Needless to say, I had NO trouble sleeping last night. I didn't drink too much, but the combination of the alcohol, the flight, and dehydration was enough to give me a raging headache this morning when I woke up. Errr, this afternoon. I slept so long, in fact, that I missed my opportunity to go to the beach with Jen. So, instead I decided to go to the grocery store and get some toiletries and snacks. Trying to buy shampoo was the first moment I truly felt like I was in a foreign country (I guess second, but after this blog post I'm choosing to forget about the cab ride from the night before). Obviously the labels on EVERYTHING are in Hebrew. But I can't read Hebrew. Ahhhh. It's entirely possible that what I'm using as body wash is actually sunscreen. My Hebrew knowledge was enough to help me figure out that the Pantene bottles were probably for my hair. And it's only by trial and error that I now know which bottle is shampoo and which is conditioner. Does anyone know what type of Pantene comes with green labels? I just chose the color that looked prettiest.
Oh! Did I not mention that in Tel Aviv there are giant cages on the street where people throw recycling? Yeah, one more thing that struck me as "foreign" on my first walk around. Ze'ev told me that you can also throw cats in there. Cause there are cats littering the street. They're everywhere. I'm told they're friendly, but I'm not looking to make friends with street cats.
Libbie's parents were kind enough to invite me to shabbat dinner with the family and some friends who are also in town for the wedding (which is on Sunday), so I didn't have to spend the entirety of day two all on my own. I am so grateful to already have a community of people here. Everyone has been so welcoming and helpful, I have never felt more certain that this is exactly where I am supposed to be. After dinner I walked through the city (in the general direction of my school) and eventually grabbed a taxi home.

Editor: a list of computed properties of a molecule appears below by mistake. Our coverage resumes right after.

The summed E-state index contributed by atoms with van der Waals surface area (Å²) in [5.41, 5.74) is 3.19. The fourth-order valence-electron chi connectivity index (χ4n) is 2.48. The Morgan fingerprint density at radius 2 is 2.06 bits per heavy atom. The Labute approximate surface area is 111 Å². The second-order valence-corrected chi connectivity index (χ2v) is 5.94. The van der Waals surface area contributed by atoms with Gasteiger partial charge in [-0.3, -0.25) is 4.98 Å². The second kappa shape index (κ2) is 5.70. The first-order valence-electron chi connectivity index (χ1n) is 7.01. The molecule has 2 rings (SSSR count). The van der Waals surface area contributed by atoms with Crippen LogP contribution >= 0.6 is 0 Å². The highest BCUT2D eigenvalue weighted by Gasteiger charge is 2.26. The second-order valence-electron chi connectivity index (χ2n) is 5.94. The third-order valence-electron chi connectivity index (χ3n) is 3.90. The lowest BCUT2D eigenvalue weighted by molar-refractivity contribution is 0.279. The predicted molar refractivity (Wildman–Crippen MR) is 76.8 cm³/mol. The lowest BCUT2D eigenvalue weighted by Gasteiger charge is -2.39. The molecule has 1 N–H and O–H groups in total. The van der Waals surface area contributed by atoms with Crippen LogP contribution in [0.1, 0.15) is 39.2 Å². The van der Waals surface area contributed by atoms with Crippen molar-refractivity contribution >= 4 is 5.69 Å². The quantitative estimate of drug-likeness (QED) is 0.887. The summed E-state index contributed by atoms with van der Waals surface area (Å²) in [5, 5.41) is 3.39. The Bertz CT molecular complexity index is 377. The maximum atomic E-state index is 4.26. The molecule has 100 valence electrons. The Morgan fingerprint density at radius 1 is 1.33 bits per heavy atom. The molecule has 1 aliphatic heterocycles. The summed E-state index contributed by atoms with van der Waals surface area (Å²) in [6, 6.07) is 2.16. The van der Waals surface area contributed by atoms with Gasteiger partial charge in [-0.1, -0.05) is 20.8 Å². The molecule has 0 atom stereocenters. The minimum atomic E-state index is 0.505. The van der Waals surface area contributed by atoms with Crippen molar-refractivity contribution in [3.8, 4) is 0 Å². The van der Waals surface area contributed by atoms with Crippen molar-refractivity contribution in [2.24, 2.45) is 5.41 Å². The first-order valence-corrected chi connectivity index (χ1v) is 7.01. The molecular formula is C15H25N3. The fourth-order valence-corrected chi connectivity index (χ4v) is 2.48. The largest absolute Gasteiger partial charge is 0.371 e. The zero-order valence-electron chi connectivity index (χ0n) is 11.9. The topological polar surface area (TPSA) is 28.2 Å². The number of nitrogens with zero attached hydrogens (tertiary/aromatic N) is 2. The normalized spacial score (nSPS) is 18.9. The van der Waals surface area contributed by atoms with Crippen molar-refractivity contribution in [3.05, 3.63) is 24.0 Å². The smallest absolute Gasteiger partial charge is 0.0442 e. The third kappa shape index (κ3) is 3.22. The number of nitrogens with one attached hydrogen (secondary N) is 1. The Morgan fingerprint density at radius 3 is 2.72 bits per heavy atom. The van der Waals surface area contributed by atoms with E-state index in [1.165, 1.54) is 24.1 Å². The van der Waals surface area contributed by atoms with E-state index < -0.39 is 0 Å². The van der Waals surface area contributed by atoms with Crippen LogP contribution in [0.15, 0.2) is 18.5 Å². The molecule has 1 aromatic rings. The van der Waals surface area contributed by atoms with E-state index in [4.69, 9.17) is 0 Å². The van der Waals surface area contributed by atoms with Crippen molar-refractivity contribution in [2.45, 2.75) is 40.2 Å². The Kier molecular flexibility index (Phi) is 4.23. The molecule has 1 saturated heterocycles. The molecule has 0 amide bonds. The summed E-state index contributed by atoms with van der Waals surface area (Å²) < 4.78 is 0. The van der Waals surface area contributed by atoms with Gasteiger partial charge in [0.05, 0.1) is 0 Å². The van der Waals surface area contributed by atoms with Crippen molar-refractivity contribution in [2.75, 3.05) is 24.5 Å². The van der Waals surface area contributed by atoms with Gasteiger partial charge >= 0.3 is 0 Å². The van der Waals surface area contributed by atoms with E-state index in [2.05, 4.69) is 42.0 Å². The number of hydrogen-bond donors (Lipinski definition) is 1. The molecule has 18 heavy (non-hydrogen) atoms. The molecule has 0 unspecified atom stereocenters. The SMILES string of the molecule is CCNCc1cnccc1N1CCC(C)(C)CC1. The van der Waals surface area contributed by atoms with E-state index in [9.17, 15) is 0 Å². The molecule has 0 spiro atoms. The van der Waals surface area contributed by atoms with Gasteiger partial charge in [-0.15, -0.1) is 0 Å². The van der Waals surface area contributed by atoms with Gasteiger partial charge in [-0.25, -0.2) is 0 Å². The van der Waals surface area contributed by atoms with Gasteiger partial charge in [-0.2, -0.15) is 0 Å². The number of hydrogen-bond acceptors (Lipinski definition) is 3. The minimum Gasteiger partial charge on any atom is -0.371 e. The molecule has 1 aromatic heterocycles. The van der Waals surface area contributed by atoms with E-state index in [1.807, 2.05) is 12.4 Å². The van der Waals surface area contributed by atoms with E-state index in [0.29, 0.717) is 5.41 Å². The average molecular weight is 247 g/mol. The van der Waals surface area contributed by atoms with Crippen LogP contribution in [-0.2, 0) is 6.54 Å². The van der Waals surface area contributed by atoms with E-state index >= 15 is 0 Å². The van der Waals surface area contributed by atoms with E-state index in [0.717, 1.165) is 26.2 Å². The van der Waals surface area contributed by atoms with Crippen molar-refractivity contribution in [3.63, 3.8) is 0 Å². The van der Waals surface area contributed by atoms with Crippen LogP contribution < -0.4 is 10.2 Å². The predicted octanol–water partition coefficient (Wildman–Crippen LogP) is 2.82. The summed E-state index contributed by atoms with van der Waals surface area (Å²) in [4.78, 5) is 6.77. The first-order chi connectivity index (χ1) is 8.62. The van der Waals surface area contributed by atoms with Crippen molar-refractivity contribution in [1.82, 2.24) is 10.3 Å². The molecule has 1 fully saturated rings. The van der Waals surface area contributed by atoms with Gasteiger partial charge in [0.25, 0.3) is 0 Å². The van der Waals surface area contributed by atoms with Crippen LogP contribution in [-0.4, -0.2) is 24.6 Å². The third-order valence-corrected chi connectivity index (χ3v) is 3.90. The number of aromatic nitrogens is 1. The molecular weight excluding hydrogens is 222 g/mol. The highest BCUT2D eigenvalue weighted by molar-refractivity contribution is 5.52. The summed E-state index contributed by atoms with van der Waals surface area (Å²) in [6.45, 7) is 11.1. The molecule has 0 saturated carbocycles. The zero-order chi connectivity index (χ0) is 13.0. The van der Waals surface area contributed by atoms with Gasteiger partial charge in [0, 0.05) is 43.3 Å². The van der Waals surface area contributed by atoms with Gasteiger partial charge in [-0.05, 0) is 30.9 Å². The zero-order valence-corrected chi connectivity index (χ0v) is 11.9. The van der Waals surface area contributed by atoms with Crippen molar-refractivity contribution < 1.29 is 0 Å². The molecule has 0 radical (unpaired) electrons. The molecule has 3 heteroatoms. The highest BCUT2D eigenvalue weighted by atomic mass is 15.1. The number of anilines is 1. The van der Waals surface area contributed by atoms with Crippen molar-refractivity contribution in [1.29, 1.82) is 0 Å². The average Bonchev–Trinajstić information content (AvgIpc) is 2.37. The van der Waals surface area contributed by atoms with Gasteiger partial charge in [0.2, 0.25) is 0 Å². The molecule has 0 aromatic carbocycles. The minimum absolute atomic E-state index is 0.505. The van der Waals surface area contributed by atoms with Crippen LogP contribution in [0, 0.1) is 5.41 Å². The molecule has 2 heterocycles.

Tonight I am feeling the loneliness that comes from being completely removed from everyone and everything familiar. I wish more than anything that I could just pick up a phone and call my parents or a friend. But, I'm doing well. I'm learning, and (as Libbie reminded me tonight) I'll get the hang of things. When I get anxious about shampoo labels or ATM fees or bank accounts I just take a deep breath and remember that this is my dream. Its coming true. And it's only gonna get better tomorrow.
Layla tov, chaverim (goodnight, friends).